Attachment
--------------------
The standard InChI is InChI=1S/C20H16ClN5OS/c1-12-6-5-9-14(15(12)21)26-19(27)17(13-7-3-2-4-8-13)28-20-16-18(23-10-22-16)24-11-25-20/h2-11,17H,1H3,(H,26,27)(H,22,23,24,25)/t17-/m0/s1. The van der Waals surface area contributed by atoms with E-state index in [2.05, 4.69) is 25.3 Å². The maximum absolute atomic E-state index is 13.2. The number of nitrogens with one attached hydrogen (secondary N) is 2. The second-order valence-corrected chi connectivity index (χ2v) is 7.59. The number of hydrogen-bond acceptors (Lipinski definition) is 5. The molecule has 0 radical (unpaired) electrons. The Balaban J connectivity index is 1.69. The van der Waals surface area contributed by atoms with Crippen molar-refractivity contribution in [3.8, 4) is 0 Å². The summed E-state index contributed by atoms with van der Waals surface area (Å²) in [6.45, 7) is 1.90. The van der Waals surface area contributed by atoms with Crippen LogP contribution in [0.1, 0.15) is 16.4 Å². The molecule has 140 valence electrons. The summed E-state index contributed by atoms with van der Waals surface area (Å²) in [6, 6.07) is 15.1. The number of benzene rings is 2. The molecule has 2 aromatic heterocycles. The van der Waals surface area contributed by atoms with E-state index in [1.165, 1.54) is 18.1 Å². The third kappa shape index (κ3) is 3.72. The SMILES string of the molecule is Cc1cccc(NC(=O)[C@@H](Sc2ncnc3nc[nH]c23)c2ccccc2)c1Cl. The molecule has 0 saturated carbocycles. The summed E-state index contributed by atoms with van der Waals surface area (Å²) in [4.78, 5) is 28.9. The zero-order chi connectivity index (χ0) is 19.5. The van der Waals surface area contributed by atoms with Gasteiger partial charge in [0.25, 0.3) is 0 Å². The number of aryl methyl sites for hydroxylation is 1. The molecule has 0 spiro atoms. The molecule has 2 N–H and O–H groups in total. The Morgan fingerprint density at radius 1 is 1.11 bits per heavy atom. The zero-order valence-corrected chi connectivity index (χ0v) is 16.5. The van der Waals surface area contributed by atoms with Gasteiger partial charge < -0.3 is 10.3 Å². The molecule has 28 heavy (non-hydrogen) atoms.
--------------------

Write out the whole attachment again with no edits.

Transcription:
The standard InChI is InChI=1S/C20H16ClN5OS/c1-12-6-5-9-14(15(12)21)26-19(27)17(13-7-3-2-4-8-13)28-20-16-18(23-10-22-16)24-11-25-20/h2-11,17H,1H3,(H,26,27)(H,22,23,24,25)/t17-/m0/s1. The van der Waals surface area contributed by atoms with E-state index in [2.05, 4.69) is 25.3 Å². The maximum absolute atomic E-state index is 13.2. The number of nitrogens with one attached hydrogen (secondary N) is 2. The second-order valence-corrected chi connectivity index (χ2v) is 7.59. The number of hydrogen-bond acceptors (Lipinski definition) is 5. The molecule has 0 radical (unpaired) electrons. The Balaban J connectivity index is 1.69. The van der Waals surface area contributed by atoms with Crippen molar-refractivity contribution in [3.8, 4) is 0 Å². The summed E-state index contributed by atoms with van der Waals surface area (Å²) in [6.45, 7) is 1.90. The van der Waals surface area contributed by atoms with Crippen LogP contribution in [0.1, 0.15) is 16.4 Å². The molecule has 140 valence electrons. The summed E-state index contributed by atoms with van der Waals surface area (Å²) in [6, 6.07) is 15.1. The number of benzene rings is 2. The molecule has 2 aromatic heterocycles. The van der Waals surface area contributed by atoms with E-state index in [1.165, 1.54) is 18.1 Å². The third kappa shape index (κ3) is 3.72. The SMILES string of the molecule is Cc1cccc(NC(=O)[C@@H](Sc2ncnc3nc[nH]c23)c2ccccc2)c1Cl. The molecule has 0 saturated carbocycles. The summed E-state index contributed by atoms with van der Waals surface area (Å²) in [4.78, 5) is 28.9. The zero-order chi connectivity index (χ0) is 19.5. The van der Waals surface area contributed by atoms with Gasteiger partial charge in [0.25, 0.3) is 0 Å². The number of aryl methyl sites for hydroxylation is 1. The molecule has 0 spiro atoms. The molecule has 2 N–H and O–H groups in total. The Morgan fingerprint density at radius 1 is 1.11 bits per heavy atom. The zero-order valence-corrected chi connectivity index (χ0v) is 16.5. The van der Waals surface area contributed by atoms with Gasteiger partial charge < -0.3 is 10.3 Å². The molecule has 28 heavy (non-hydrogen) atoms.